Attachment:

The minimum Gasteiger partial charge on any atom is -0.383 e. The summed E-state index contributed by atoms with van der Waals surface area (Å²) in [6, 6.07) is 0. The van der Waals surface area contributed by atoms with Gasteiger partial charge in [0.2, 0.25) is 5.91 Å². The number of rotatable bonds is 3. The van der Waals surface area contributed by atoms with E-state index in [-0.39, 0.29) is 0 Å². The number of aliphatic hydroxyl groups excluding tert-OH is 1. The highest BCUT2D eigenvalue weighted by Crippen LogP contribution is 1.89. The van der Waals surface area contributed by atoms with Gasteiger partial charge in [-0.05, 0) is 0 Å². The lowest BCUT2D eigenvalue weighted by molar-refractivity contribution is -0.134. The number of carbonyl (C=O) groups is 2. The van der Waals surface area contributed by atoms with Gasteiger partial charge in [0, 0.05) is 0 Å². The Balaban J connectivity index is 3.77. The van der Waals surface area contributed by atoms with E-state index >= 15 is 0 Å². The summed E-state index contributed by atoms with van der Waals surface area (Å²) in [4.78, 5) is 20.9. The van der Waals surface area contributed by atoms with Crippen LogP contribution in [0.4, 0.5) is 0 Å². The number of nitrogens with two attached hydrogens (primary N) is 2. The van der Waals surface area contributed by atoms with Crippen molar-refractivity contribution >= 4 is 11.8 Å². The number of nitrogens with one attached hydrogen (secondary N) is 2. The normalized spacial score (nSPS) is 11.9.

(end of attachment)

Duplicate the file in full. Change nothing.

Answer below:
The minimum Gasteiger partial charge on any atom is -0.383 e. The summed E-state index contributed by atoms with van der Waals surface area (Å²) in [6, 6.07) is 0. The van der Waals surface area contributed by atoms with Gasteiger partial charge in [0.2, 0.25) is 5.91 Å². The number of rotatable bonds is 3. The van der Waals surface area contributed by atoms with E-state index in [-0.39, 0.29) is 0 Å². The number of aliphatic hydroxyl groups excluding tert-OH is 1. The highest BCUT2D eigenvalue weighted by Crippen LogP contribution is 1.89. The van der Waals surface area contributed by atoms with Gasteiger partial charge in [-0.05, 0) is 0 Å². The lowest BCUT2D eigenvalue weighted by molar-refractivity contribution is -0.134. The number of carbonyl (C=O) groups is 2. The van der Waals surface area contributed by atoms with Gasteiger partial charge in [0, 0.05) is 0 Å². The Balaban J connectivity index is 3.77. The van der Waals surface area contributed by atoms with E-state index >= 15 is 0 Å². The summed E-state index contributed by atoms with van der Waals surface area (Å²) in [4.78, 5) is 20.9. The van der Waals surface area contributed by atoms with Crippen LogP contribution in [0.4, 0.5) is 0 Å². The number of nitrogens with two attached hydrogens (primary N) is 2. The van der Waals surface area contributed by atoms with Crippen molar-refractivity contribution >= 4 is 11.8 Å². The number of nitrogens with one attached hydrogen (secondary N) is 2. The normalized spacial score (nSPS) is 11.9.